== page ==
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Monday, February 13, 2017

the evolution of a parent

Right now my oldest child is three hours away at college, fighting influenza A.  I'm texting her instructions to hydrate and alternate between ibuprofen and Tylenol. My instinct is to hop in the car so her mother
Wish I could send her a cat for comfort...
can lay a cold rag on her head and provide comfort. But she has told me to stay put. So I will.

The dynamic of parenting changes throughout the years, but the mysteries and challenges remain. By the time you no longer wake up in the middle of the night to a crying child, you're laying in your bed watching the clock and calculating what time they should walk through the door. Or in the case of a college student, you might  be analyzing the last Snapchat story and hoping she wasn't trying to send you an encrypted cry for help on a photo that merely appears to be the setting of a party.

Anyway, I happened to ask my budding investigative journalist to give me some thoughts on how to be a good parent to a college kid. (I asked last weekend, before she came down with the flu.) Her responses were not only enlightening, but profound. Here's what she said:

  • Answer any questions we have for you guys. It's our first time on our own, and this may sound like a given but half the time we're making shit up as we go. We realize how much our parents actually have it together when we have to stumble through the weird, legal lingo of our first lease...
  • Care packages go a long way. It doesn't have to be anything big, it could even just be a letter or a picture of the family. Especially in the dorms, getting mail is always a strange pick-me-up. Maybe it's because someone knows where you are when you're in a new place? I don't know, that's a question for a psyche major.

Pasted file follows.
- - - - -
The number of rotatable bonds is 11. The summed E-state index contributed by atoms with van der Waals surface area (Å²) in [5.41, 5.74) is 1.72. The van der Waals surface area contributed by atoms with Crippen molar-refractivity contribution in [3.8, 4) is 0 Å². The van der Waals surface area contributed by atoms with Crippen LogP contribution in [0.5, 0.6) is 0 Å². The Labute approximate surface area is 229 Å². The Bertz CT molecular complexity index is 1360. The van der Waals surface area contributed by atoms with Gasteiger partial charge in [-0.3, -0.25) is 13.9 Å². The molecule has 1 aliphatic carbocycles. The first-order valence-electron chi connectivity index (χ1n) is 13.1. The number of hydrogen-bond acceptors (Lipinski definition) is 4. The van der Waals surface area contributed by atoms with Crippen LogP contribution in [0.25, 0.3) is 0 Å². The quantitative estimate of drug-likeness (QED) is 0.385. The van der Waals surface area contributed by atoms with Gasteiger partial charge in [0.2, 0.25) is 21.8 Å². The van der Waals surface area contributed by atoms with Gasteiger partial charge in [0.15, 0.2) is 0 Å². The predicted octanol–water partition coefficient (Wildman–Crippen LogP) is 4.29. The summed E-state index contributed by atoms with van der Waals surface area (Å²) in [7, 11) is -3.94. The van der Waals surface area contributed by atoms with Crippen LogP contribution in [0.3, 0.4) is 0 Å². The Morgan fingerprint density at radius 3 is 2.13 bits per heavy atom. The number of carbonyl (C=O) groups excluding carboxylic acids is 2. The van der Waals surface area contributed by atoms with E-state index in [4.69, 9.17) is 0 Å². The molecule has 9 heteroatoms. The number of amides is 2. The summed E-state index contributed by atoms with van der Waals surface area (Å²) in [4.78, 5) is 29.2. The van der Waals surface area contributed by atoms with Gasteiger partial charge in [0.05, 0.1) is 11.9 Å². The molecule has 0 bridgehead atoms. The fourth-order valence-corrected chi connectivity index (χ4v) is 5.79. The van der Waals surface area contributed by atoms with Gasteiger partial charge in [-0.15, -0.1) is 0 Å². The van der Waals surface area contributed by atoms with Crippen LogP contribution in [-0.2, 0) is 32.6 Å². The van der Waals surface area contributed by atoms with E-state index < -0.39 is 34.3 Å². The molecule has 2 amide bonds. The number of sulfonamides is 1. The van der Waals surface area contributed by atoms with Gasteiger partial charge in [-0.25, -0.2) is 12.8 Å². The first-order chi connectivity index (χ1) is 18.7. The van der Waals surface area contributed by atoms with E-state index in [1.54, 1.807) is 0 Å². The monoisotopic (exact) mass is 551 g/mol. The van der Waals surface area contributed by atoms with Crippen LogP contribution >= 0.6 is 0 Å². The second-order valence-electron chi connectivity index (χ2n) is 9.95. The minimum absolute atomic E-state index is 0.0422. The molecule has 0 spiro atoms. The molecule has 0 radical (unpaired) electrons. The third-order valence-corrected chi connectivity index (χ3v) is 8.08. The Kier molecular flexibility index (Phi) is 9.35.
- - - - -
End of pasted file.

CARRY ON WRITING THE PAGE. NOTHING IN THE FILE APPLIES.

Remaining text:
• If you're able, come visit but not too often. I know plenty of friends whose parents can't get away to see their kids and it wears on them (I'm guessing both sides, but I'm not a parent so just guessing). It's comforting to see the people who have your back regardless, but if it's too often, the excitement wears away and independence is lost. It's like training a college kid off of dependence. You can't go cold turkey and throw them in, but you can't coddle them either because then you have a Failure to Launch situation. I think you guys have a good balance despite the fact you email me every other day ;)
  • If you do get to visit, BUY THEM GROCERIES. This is the biggest stress relief, seriously.
  • Talk to them without judgement. A lot of times we need advice but it's hard to cross over into that world where your parents aren't disciplining you anymore, but you still feel like if you're totally honest you'll get in trouble. Tons of weird situations arise in college that need to be talked about. Idk just be a good parent and help them out so they will talk to you. You feel like a quasi-adult now so you don't want to be dodging/lying to your parents anymore, that's just added unnecessary stress. And it's tiring, you just got through 4 years of it, and college is about moving on.
  • Tell them stories about when you were in college, or when you were that age. That's always fun to hear that your parents messed up like you did ;) Evens the playing field. Don't overdo it though.
  • From a liberal arts perspective, talk to them about assignments or projects they're proud of. You don't really get any recognition for doing well on specific things anymore but a lot of the work we do is important to us now, more so than high school. It is always the biggest confidence boost to have someone dote on your work for a minute, even if it's your mother and she's incredibly biased.

She signed off by saying:

That's all I've got right now, sorry if that wasn't helpful and please clean it up as much as you feel, I was just spit-balling as this is the first I've looked at my email this weekend lol

Pretty decent spit-balling. I've read this three times already–partly to make myself a list of "do's" and partly because I admire the wisdom of my daughter. Maybe her parents are doing some things right.

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